10 children have ordered a total of 17 hamburgers, and each child has ordered at least one hamburger. Has any child ordered more than 3 hamburgers?
(1) Exactly two children have ordered three hamburgers each.
(2) No child has ordered exactly two hamburgers.
[spoiler]OA=B[/spoiler].
I don't understand this question. Can any expert explain it to me? Thanks for your help.
10 children have ordered a total of 17 hamburgers, and
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 ceilidh.erickson
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First, assess the given information:
17 hamburgers for 10 children who each eat at least 1 > 7 additional hamburgers. It's only these 7 that we need to worry about.
It helps to think through a few of the ways these could be distributed:
 7 kids get 1 additional burger each (2 each), 3 kids don't (1 each) > 7*2 + 3*1 = 17
 3 kids get 2 additional (3 each), 1 kid gets 1 additional (2 each), 6 kids get 1 each > 3*3 + 1*2 + 6*1 = 17
 1 kid gets all 7 extra (8 total), 9 kids get 1 each > 1*8 + 9*1 = 17
The more burgers any one child gets, the fewer are left > the fewer children get more than 1.
If we want to know if anyone had more than 3, we'd need some information about how many kids had exactly 1, exactly 2, etc.
(1) Exactly two children have ordered three hamburgers each.
Try to come up with different scenarios using this information that could give you a "yes" answer or a "no" answer to the question.
2 kids have 3 each > 2*3 = 6 burgers accounted for, 11 not accounted for, with 8 kids not accounted for. That's 3 bonus hamburgers.
Case1: evenly dividing 3 bonus hamburgers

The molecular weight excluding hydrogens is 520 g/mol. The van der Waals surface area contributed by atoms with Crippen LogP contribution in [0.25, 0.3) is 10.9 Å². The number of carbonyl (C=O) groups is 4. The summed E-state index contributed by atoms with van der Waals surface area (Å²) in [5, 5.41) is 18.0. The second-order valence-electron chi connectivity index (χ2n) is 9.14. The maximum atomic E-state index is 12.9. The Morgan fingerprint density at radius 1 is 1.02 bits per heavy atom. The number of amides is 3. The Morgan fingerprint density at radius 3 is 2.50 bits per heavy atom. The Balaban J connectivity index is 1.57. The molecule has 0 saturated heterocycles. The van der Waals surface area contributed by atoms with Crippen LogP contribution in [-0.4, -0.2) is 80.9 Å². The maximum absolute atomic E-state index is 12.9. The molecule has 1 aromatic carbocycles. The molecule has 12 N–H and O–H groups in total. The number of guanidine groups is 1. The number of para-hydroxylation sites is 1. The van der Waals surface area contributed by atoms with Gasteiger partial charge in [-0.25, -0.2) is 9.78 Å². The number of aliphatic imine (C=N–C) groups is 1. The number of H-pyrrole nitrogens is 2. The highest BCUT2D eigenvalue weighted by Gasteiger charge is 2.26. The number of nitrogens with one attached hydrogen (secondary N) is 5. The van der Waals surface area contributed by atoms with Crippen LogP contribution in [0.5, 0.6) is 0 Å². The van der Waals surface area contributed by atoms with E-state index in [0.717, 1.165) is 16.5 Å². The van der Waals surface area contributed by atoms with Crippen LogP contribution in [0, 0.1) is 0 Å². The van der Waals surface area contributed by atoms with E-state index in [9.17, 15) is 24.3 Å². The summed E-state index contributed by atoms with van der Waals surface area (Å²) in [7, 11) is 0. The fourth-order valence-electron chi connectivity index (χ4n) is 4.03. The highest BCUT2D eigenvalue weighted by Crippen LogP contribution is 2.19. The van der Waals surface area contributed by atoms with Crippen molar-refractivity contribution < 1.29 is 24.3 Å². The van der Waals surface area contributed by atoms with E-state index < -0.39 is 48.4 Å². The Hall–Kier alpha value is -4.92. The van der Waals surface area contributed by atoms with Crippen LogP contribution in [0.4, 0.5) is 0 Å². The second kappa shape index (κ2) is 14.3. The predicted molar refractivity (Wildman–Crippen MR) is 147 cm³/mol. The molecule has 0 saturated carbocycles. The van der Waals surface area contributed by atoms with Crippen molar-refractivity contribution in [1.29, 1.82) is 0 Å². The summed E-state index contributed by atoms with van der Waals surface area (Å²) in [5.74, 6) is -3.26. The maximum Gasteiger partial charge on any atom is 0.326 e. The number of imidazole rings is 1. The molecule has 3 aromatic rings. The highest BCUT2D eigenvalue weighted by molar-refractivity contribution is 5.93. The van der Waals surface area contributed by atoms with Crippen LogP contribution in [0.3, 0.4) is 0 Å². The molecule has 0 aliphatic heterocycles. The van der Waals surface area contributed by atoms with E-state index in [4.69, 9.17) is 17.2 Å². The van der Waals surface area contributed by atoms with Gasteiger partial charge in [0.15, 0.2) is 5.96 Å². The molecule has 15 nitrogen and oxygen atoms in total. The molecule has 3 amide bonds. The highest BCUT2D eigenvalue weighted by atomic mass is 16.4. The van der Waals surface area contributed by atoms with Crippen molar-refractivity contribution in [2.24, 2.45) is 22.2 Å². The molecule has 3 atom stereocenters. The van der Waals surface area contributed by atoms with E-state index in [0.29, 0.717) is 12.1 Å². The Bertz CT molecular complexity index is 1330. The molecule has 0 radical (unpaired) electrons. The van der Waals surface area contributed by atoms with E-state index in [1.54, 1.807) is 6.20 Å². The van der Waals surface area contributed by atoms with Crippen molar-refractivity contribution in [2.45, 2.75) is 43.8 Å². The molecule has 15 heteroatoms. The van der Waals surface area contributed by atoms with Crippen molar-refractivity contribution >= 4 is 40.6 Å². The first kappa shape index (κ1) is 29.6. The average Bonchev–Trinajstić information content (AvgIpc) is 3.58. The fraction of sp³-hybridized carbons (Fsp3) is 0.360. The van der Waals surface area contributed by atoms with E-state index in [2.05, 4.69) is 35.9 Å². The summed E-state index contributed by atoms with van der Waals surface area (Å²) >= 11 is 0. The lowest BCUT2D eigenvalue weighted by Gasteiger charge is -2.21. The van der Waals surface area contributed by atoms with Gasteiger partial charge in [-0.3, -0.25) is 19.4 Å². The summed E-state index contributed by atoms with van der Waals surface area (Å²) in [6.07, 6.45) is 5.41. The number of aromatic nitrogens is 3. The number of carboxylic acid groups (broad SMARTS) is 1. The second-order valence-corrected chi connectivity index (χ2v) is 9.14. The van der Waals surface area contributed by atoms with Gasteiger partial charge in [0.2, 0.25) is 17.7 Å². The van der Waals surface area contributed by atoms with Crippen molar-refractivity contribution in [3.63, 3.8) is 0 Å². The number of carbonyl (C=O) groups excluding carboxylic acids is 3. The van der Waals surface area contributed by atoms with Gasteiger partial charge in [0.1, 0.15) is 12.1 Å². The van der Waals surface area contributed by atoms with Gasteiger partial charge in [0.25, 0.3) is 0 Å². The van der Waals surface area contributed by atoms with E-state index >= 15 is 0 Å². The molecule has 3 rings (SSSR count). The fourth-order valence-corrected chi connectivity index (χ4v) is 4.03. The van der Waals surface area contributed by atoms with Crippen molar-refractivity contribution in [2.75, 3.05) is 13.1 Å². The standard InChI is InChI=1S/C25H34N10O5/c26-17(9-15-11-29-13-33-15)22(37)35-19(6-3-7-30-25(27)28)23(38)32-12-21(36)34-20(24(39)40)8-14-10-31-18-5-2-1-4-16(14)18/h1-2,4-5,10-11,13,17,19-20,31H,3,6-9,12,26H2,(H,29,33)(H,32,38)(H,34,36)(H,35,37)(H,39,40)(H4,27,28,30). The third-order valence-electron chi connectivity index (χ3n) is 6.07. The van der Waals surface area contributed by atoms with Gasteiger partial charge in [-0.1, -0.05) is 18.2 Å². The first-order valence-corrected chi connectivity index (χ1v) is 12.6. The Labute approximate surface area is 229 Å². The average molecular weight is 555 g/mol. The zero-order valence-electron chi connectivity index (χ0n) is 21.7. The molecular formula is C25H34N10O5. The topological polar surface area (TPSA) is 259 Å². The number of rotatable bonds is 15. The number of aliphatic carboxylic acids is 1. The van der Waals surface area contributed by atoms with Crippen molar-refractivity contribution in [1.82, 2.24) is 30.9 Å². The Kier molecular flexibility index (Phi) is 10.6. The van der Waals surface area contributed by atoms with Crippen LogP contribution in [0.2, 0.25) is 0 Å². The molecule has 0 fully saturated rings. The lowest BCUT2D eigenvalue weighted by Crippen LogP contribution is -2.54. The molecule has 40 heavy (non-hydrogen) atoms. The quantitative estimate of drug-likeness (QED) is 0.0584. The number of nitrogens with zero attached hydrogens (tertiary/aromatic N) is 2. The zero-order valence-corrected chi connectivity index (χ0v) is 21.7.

2 kids have 3, 3 kids have 2, 5 kids have 1 > 2*3 + 3*2 + 5*1 = 17
Does anyone have more than 3? No.
Case2: giving 1 kid all bonus hamburgers
2 kids have 3, 1 kid has 4, 7 kids have 1 > 2*3 + 1*4 + 7*1 = 17
Does anyone have more than 3? Yes. Insufficient.
(2) No child has ordered exactly two hamburgers.
Try to come up with different scenarios using this information that could give you a "yes" answer or a "no" answer to the question.
No one ordered exactly 2 > the 7 bonus hamburgers can't be given away 1 at a time. It has to be 2 or 3 at a time, etc.
You might infer from this that since we have an odd number of bonus hamburgers, we can't just give them away in 2's (giving kids 3 total). We have to give away some odd number greater than 1. Giving any kid 3 bonus burgers would always give us a "yes" answer.
Or test cases:
Case1: maximize one kid's burgers
1 kid gets all 7 extra (8 total), 9 kids get 1 each > 1*8 + 9*1 = 17
Does anyone have more than 3? Yes.
Case2: minimizing any one kid's burgers
2 kids get 2 extra (3 total), 1 kid gets 3 extra (4 total), and 7 kids get 1 each > 2*3 + 1*4 + 7*1 = 17
Does anyone have more than 3? Yes.
We always get a "yes" answer, so this is sufficient.
The answer is B.
17 hamburgers for 10 children who each eat at least 1 > 7 additional hamburgers. It's only these 7 that we need to worry about.
It helps to think through a few of the ways these could be distributed:
 7 kids get 1 additional burger each (2 each), 3 kids don't (1 each) > 7*2 + 3*1 = 17
 3 kids get 2 additional (3 each), 1 kid gets 1 additional (2 each), 6 kids get 1 each > 3*3 + 1*2 + 6*1 = 17
 1 kid gets all 7 extra (8 total), 9 kids get 1 each > 1*8 + 9*1 = 17
The more burgers any one child gets, the fewer are left > the fewer children get more than 1.